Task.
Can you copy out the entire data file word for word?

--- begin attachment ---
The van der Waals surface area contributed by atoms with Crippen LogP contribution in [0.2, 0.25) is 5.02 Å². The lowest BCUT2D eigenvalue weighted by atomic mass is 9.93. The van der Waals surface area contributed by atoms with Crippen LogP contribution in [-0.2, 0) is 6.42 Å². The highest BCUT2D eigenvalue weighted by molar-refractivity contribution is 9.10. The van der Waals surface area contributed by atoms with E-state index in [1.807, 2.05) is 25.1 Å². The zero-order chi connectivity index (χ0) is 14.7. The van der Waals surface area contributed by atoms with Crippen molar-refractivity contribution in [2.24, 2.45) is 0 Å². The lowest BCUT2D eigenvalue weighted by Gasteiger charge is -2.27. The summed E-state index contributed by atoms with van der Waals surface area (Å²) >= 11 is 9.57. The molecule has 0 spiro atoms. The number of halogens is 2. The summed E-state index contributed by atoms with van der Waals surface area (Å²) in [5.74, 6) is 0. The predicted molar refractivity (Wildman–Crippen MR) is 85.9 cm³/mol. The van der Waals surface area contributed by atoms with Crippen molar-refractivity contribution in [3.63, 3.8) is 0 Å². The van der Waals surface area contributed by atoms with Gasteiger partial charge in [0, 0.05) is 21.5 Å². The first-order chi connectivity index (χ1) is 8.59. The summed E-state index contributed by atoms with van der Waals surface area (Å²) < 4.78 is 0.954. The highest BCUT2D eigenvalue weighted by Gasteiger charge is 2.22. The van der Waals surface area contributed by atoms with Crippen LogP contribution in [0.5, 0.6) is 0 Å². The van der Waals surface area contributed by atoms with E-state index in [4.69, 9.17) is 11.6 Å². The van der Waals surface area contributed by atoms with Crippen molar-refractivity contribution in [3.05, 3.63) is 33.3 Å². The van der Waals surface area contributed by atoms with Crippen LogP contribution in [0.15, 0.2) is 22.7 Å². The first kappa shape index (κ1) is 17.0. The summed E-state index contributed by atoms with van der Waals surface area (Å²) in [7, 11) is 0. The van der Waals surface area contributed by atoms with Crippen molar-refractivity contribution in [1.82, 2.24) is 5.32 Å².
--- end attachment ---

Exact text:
The van der Waals surface area contributed by atoms with Crippen LogP contribution in [0.2, 0.25) is 5.02 Å². The lowest BCUT2D eigenvalue weighted by atomic mass is 9.93. The van der Waals surface area contributed by atoms with Crippen LogP contribution in [-0.2, 0) is 6.42 Å². The highest BCUT2D eigenvalue weighted by molar-refractivity contribution is 9.10. The van der Waals surface area contributed by atoms with E-state index in [1.807, 2.05) is 25.1 Å². The zero-order chi connectivity index (χ0) is 14.7. The van der Waals surface area contributed by atoms with Crippen molar-refractivity contribution in [2.24, 2.45) is 0 Å². The lowest BCUT2D eigenvalue weighted by Gasteiger charge is -2.27. The summed E-state index contributed by atoms with van der Waals surface area (Å²) >= 11 is 9.57. The molecule has 0 spiro atoms. The number of halogens is 2. The summed E-state index contributed by atoms with van der Waals surface area (Å²) in [5.74, 6) is 0. The predicted molar refractivity (Wildman–Crippen MR) is 85.9 cm³/mol. The van der Waals surface area contributed by atoms with Crippen molar-refractivity contribution in [3.63, 3.8) is 0 Å². The van der Waals surface area contributed by atoms with Gasteiger partial charge in [0, 0.05) is 21.5 Å². The first-order chi connectivity index (χ1) is 8.59. The summed E-state index contributed by atoms with van der Waals surface area (Å²) < 4.78 is 0.954. The highest BCUT2D eigenvalue weighted by Gasteiger charge is 2.22. The van der Waals surface area contributed by atoms with Crippen LogP contribution in [0.5, 0.6) is 0 Å². The van der Waals surface area contributed by atoms with E-state index in [4.69, 9.17) is 11.6 Å². The van der Waals surface area contributed by atoms with Crippen molar-refractivity contribution in [3.05, 3.63) is 33.3 Å². The van der Waals surface area contributed by atoms with Crippen LogP contribution in [0.15, 0.2) is 22.7 Å². The first kappa shape index (κ1) is 17.0. The summed E-state index contributed by atoms with van der Waals surface area (Å²) in [7, 11) is 0. The van der Waals surface area contributed by atoms with Crippen molar-refractivity contribution in [1.82, 2.24) is 5.32 Å².